Hohenwerfen Castle

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Hohenwerfen Castle
Festung Hohenwerfen
Werfen, Salzburg,
Hohenwerfen castle.jpg
Burg Hohenwerfen
Site information
Open to
the public
Site history
Built byArchbishop Gebhard of Salzburg

Hohenwerfen Castle (German: Festung Hohenwerfen, lit.'Hohenwerfen Fortress') is a medieval rock castle, situated on a 623-metre (2,044 ft)[1] precipice overlooking the Austrian market town of Werfen in the Salzach valley, approximately 40 kilometres (25 mi) south of Salzburg. The fortress is surrounded by the Berchtesgaden Alps and the adjacent Tennen Mountains. Hohenwerfen is a "sister" of Hohensalzburg Fortress, both built by the Archbishops of Salzburg in the 11th century.

The castle became known internationally as the main location in the film Where Eagles Dare.


Night view

The fortification was built between 1075 and 1078 at the behest of Archbishop Gebhard of Salzburg during the Imperial Investiture Controversy, meant as a strategic bulwark atop a 155-metre (509 ft) high rock. Gebhard, an ally of Pope Gregory VII and the anti-king Rudolf of Rheinfelden, had three major castles extended to secure the route across the Eastern Alps along the Salzach river against the forces of King Henry IV of Germany: Hohenwerfen, Hohensalzburg and Petersberg Castle at Friesach in Carinthia. Nevertheless, King Henry had Gebhard expelled in 1077 and the archbishop could not return to Salzburg until 1086, only to die at Hohenwerfen two years later.

Johann Michael Sattler: Festung Hohenwerfen, 1827/28

In the following centuries Hohenwerfen served Salzburg's rulers, the prince-archbishops, not only as a military base but also as a residence and hunting retreat. The fortress was extended in the 12th century and to a lesser extent again in the 16th century during the German Peasants' War, when in 1525 and 1526 riotous farmers and miners from the south of Salzburg moved towards the city, laying fire and severely damaging the castle.

Shot from the castle, overlooking the gardens. 2019
Courtyard. 2019

Alternatively it was used as a state prison and therefore had a somewhat sinister reputation. Its prison walls have witnessed the tragic fate of many 'criminals' who spent their days there – maybe their last – under inhumane conditions, and, periodically, various highly ranked noblemen have also been imprisoned there including rulers such as Archbishop Adalbert III, arrested by his own ministeriales in 1198; Count Albert of Friesach (in 1253); the Styrian governor Siegmund von Dietrichstein, captured by insurgent peasants in 1525; and Prince-Archbishop Wolf Dietrich Raitenau, who died here in 1617 after six years of imprisonment.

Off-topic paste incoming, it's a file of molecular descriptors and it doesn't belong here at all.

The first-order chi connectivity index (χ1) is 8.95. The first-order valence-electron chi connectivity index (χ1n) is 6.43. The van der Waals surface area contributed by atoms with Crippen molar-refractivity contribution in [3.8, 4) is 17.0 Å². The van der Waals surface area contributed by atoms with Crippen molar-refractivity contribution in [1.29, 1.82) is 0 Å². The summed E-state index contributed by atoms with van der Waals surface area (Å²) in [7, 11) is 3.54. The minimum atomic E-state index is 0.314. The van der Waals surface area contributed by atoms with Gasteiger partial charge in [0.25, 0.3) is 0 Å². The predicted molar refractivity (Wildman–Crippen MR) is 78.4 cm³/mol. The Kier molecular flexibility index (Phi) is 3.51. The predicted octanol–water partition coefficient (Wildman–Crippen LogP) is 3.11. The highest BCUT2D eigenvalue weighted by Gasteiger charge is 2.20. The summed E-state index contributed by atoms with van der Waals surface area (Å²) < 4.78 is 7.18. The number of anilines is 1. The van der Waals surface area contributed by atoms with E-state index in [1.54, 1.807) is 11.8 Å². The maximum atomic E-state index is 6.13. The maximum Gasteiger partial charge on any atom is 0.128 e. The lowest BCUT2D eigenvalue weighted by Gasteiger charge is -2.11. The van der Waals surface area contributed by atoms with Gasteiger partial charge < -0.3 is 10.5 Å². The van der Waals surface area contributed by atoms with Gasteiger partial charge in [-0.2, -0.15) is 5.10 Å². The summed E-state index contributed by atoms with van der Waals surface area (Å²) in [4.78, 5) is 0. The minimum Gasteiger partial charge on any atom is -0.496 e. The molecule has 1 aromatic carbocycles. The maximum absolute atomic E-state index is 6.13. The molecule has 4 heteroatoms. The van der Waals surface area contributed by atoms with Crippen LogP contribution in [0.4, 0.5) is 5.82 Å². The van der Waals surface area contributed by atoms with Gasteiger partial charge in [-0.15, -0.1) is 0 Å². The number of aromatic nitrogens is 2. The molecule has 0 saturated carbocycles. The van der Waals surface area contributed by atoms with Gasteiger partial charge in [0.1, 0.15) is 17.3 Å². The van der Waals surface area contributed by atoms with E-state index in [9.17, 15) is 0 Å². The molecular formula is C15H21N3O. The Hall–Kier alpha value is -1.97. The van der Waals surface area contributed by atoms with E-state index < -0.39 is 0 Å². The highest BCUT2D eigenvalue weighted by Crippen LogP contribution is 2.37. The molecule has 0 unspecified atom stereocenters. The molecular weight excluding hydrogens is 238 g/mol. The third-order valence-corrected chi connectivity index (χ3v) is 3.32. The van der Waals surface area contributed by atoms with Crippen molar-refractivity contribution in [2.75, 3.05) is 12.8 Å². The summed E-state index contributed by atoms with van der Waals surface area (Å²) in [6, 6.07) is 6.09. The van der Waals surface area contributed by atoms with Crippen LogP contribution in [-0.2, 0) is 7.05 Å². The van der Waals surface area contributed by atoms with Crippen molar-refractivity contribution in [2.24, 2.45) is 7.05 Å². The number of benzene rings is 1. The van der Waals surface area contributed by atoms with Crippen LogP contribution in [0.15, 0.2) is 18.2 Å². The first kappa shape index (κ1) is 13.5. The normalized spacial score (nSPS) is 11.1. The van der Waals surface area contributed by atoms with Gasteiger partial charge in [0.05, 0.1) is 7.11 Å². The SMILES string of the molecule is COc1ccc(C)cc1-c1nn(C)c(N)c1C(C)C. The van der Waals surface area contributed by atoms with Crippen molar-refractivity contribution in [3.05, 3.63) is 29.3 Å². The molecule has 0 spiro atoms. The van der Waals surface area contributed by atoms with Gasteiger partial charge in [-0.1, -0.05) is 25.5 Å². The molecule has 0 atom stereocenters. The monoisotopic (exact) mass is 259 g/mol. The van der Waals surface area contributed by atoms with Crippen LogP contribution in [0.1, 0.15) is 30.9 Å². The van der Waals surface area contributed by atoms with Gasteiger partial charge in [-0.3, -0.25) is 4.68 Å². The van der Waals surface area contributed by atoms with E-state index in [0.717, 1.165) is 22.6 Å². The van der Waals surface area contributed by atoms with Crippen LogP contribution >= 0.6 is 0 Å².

In 1931 the fortress, owned by Archduke Eugen of Austria since 1898, was again damaged by a fire and, though largely restored, finally had to be sold to the Salzburg Reichsgau administration in 1938. In World War II, the castle served as a Gauführerschule, a nazi education camp under Gauleiter administration.[2] After the war it was used as a training camp by the Austrian Gendarmerie (rural police) until 1987.

Currently, the bastion functions as a museum. Among the numerous attractions offered by the fortress are guided tours showing its extensive weapons collection, the historical Salzburg Falconry with the falconry museum as well as a fortress tavern. The historic Falconry Centre is a special attraction, offering daily flight demonstrations using various birds of prey, including eagles, falcons, hawks, and vultures.


Formerly the castle belonged to the Habsburg family of Austria. The estate is now owned by the state of Salzburg.[3]

In popular culture[edit]


  1. ^ Hohenwerfen Castle Height and Location
  2. ^ Metzger, Peter (2019). "PiKam Ingolstadt besucht Salzburger Kameradschaft Pioniere und Sappeure" [Army engineer comradeship Ingolstadt visiting Salzburg engineers and sappers]. www.bdpi.org (in German). BDPi e.V. Retrieved 6 March 2020.
  3. ^ History of Hohenwerfen Castle http://www.visit-salzburg.net/surroundings/hohenwerfen.htm
  4. ^ Neil Armstrong0 (3 July 2018). "Where Eagles Dare at 50: how Burton and Eastwood – plus a lot of vodka – made the world's favourite war movie". The Telegraph. Telegraph Media Group. Archived from the original on 10 July 2018.
  5. ^ Phillips, Adrian (9 March 2020). "Mountains, myths and monsters: exploring the folklore of Austria's dramatic Hochkönig region". National Geographic. NG Media. Archived from the original on 22 March 2020.
  6. ^ "Hakenkreuzflagge flatterte auf der Burg Hohenwerfen" [Swastika flag flutters on Hohenwerfen Castle]. Salzburger Nachrichten (in German). Salzburger Nachrichten Verlag. 16 September 2015. Archived from the original on 19 November 2015.
  7. ^ Minichberger, Michael (9 January 2021). "Werfen wird zur Filmkulisse: Landkrimi-Dreh im Februar". Salzburger Nachrichten (in German). Salzburger Nachrichten Verlag.{{cite web}}: CS1 maint: url-status (link)
  8. ^ Jones, Gary (22 December 2015). "Black Ops 3 Zombies update: Awakening details revealed for Call of Duty PS4 fans". Express. Reach plc. Archived from the original on 1 January 2016.

External links[edit]

Coordinates: 47°28′55″N 13°11′16″E / 47.48194°N 13.18778°E / 47.48194; 13.18778